The American Medical Association, 42 state medical organizations and 40 medical specialty groups recently sent a letter urging CMS to halt the implementation of ICD-10 code sets, Bloomberg BNA reports (Swann, Bloomberg BNA, 1/9).
U.S. health care organizations are working to transition from ICD-9 to ICD-10 code sets to accommodate codes for new diseases and procedures. The switch from ICD-9 to ICD-10 code sets means that health care providers and insurers will have to change out about 14,000 codes for about 69,000 codes.
In August 2012, HHS released a final rule that officially delayed the ICD-10 compliance date until Oct. 1, 2014 (iHealthBeat, 1/9).
In the letter -- which was sent to acting CMS Administrator Marilyn Tavenner -- the organizations wrote that the transition to ICD-10 code sets would impose an expensive burden on health care providers without improving patient care.
The letter also stated that physicians seeking to shift to ICD-10 codes run the risk of not complying with the:
- The electronic prescribing program;
- The Physician Quality Reporting System;
- Value-based modifier programs; and
- The meaningful use program.
Under the 2009 federal economic stimulus package, health care providers who demonstrate meaningful use of certified electronic health record systems can qualify for Medicare and Medicaid incentive payments.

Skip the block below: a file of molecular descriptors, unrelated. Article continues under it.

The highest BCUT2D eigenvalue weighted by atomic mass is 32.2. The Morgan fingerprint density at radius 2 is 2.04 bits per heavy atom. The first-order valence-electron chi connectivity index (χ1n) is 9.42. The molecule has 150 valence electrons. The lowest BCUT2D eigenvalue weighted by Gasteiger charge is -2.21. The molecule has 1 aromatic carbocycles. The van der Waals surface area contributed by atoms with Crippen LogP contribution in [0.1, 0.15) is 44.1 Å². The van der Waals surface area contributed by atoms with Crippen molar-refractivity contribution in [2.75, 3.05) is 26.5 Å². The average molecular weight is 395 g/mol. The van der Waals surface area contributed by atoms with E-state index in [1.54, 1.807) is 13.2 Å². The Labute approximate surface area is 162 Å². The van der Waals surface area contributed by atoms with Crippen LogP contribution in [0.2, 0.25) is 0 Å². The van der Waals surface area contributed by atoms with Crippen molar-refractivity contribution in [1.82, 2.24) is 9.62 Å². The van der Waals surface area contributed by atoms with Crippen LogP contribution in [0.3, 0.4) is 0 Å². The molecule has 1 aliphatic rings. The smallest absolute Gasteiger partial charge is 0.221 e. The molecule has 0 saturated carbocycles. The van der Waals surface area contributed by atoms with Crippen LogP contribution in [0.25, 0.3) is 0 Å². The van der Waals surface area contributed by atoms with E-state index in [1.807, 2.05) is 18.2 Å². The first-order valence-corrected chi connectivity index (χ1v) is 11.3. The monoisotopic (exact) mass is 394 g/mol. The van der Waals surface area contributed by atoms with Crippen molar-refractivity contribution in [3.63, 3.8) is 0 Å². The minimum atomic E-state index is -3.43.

The organizations urged CMS to halt ICD-10 implementation and instead find an "appropriate replacement" for ICD-9 code sets (Fields, Becker's ASC Review, 1/10).
According to the letter, the replacement for ICD-9 code sets should:
- Be less costly for physicians; and
- Allow for full participation in other federal health IT programs (Bloomberg BNA, 1/9).
AMA Submits Comments on Stage 3 of Meaningful Use Program
In related news, AMA on Monday submitted a comment letter to the Office of the National Coordinator of Health IT about the Health IT Policy Committee's proposal for Stage 3 of the meaningful use program.
The letter outlined AMA's top five recommendations for improving the meaningful use program, calling for:
- The creation of an external, independent evaluation process to inform the future of the meaningful use program;
- An adjustment to the requirements for meeting certain measures to ensure that the thresholds are reasonable and achievable;
- Greater flexibility in program requirements to accommodate different practice patterns and specialties;
- Changes to the EHR certification process to address the usability of EHR systems; and
- Improvement to health IT infrastructure to facilitate the electronic sharing of patient data.
According to AMA Board Chair Steven Stack, the organization is concerned that the meaningful use program "is moving forward without a comprehensive evaluation of previous stages to resolve existing problems." Stack said, "A full evaluation of past stages and more flexible program requirements will help physicians in different specialties and practice arrangements successfully adopt and use EHRs" (AMA release, 1/14).